On PETA’s latest campaign
Just ’cause I love poking the hornet’s nest, I thought I’d weigh in on this brouhaha about PETA, vegetarianism, and environmentalism. As I see it, there are three core questions:
1. Should citizens of conscience become vegetarians?
To me, the answer to this question is pretty obviously yes. I don’t see how it can be seriously argued.
Depending on your inclinations, you can heed the health arguments, the moral arguments, or the environmental arguments (regardless whether you agree with the UN study that meat production is the No. 1 contributor to global warming, it is obviously a very large contributor, never mind CAFOs’ horrid effects on land, air, and water). Taken together, these arguments strike me as dispositive. It is not possible to participate in industrial animal farming with clean hands.
Add to all this the fact that unlike giving up a car, moving closer to work, or retrofitting a home to be more energy efficient, giving up meat involves virtually no cost or inconvenience. Eating meat is entirely an aesthetic choice, based on taste and habit. Taste and habit are not convincing counterweights to the arguments against meat.
So yes, you should eat less meat; ideally you should eat none. You ought to be a vegetarian.
Two additional notes:
- Yeah, yeah, the equation is different if you eat only humanely raised animals purchased from local farmers, or if you hunt and kill your own meat. But about 0.001% of Americans do that, and there could never be enough of that kind of meat to match current consumption levels, so it’s a distraction from the real argument. At least for me, the argument for vegetarianism is not categorical; it’s contingent on the actual state of industrial livestock farming.
- I’m not a vegetarian, so I’m a big fat hypocrite. I eat meat — not nearly as much as the average American, but some. I choose local and humane when I can, but lots of times it isn’t an option. My personal eating habits give me considerable incentive to justify meat consumption. But I’d rather acknowledge my hypocrisy than use a bunch of bullsh*t arguments.
2. Is it true that you cannot be a meat-eating environmentalist?
This is a deeply silly question. The term "environmentalist" is socially contingent and highly contested. Environmentalism has no metaphysical essence. "You aren’t an environmentalist" is moral judgment masquerading as an assertion of fact.
Every discussion I’ve ever witnessed about who is or isn’t an environmentalist, or what does or doesn’t count as environmentalism — and believe me, at this point I’ve seen plenty — contains vastly more heat than light. Feelings are hurt, umbrage is taken, but nothing is ever learned, no consensus is ever reached. It’s a peacock show through which everyone parades their biases and preconceptions.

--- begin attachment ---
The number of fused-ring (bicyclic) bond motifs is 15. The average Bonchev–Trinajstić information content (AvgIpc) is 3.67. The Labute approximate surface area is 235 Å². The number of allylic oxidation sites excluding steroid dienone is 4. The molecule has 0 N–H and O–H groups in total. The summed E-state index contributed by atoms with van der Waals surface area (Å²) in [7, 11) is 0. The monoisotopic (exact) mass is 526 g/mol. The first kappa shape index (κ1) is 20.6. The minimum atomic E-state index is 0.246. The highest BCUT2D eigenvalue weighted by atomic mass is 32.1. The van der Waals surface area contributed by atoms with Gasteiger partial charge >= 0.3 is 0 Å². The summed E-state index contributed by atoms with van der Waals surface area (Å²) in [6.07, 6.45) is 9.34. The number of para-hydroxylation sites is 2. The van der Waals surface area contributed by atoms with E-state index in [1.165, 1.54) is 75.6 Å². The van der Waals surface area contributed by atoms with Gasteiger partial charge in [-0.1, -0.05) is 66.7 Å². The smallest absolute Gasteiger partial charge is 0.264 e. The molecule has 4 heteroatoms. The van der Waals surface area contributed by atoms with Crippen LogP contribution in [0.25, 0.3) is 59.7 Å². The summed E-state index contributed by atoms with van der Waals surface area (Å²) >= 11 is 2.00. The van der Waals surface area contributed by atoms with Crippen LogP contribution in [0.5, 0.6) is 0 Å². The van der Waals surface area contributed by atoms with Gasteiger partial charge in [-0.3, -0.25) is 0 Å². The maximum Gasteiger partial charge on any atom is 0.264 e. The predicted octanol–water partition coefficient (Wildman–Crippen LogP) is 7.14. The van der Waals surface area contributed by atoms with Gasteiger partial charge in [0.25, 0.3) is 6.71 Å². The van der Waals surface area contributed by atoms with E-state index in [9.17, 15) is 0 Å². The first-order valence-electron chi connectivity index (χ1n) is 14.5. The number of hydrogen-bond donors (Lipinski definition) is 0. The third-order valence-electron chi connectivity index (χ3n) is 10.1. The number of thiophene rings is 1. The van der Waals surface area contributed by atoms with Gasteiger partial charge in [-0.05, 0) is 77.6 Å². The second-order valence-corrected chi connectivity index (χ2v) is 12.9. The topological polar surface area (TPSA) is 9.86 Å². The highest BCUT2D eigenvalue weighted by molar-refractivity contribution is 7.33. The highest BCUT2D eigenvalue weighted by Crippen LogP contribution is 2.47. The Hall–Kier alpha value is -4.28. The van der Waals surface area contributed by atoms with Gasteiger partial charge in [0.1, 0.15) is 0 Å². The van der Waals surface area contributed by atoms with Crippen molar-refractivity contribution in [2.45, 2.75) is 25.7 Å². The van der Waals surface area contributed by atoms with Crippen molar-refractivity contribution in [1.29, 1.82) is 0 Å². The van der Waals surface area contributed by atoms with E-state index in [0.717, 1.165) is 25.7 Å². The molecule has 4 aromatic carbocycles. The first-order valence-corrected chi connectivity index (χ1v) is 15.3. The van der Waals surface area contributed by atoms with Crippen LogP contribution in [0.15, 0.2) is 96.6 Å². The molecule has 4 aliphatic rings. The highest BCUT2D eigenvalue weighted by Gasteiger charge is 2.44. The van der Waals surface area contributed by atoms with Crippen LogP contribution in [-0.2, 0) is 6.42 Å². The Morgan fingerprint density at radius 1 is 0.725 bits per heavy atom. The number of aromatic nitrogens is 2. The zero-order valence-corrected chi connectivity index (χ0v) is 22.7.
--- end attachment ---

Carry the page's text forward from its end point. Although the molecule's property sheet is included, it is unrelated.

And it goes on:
What makes an environmentalist? Is it enough to care about (write about, advocate for) environmental policy, or must you also engage in activism? Must you take action to green your own life? If so, how much? Drive less, or not at all? Turn off lights, or go off grid? Eat less meat, or go vegetarian?
I don’t know, or much care. There are lots and lots of things decent human beings should do. Nobody’s able to do them all. We all do a little; we should all do more. Those of us on more or less the same side gain very little by furiously judging each other’s personal choices in a futile attempt to define the tribal boundaries of environmentalism.
3. Is PETA’s latest campaign counterproductive?
It’s important when thinking about this question to disentangle your own response to the campaign from the question of its overall efficacy. I’ll freely admit it bugs the crap out of me. Proclaiming who is and isn’t an environmentalist bugs me. Using Al Gore as a foil bugs me. Using global warming opportunistically, as a convenient wedge, bugs me. The whole thing is irksome.
However, the campaign isn’t designed to secure my moral or aesthetic approval, or yours. It’s designed to spread awareness of something you and I already know: that eating meat is environmentally destructive and exacerbates global warming. A sober, fair-minded, carefully argued campaign would not achieve that goal. It would sink without a ripple.
As I’ve argued before (in connection to another PETA campaign), it’s extremely difficult to make yourself heard over the din of pop culture and 24-hour media. There aren’t many people looking around for information on the destructiveness of their most intimate habits. Virtually the only way advocacy campaigns can gain any traction is by generating some controversy. Despite what you may think, that’s not all PETA does, but they do it a lot and they do it well. That’s why you know who they are. That’s why we’re having a debate about vegetarianism and environmentalism.
As annoying as it is, I count the campaign a success, because of the hundreds of advocacy campaigns going on right now, this is the one we noticed. That’s what PETA set out to achieve, and they achieved it.
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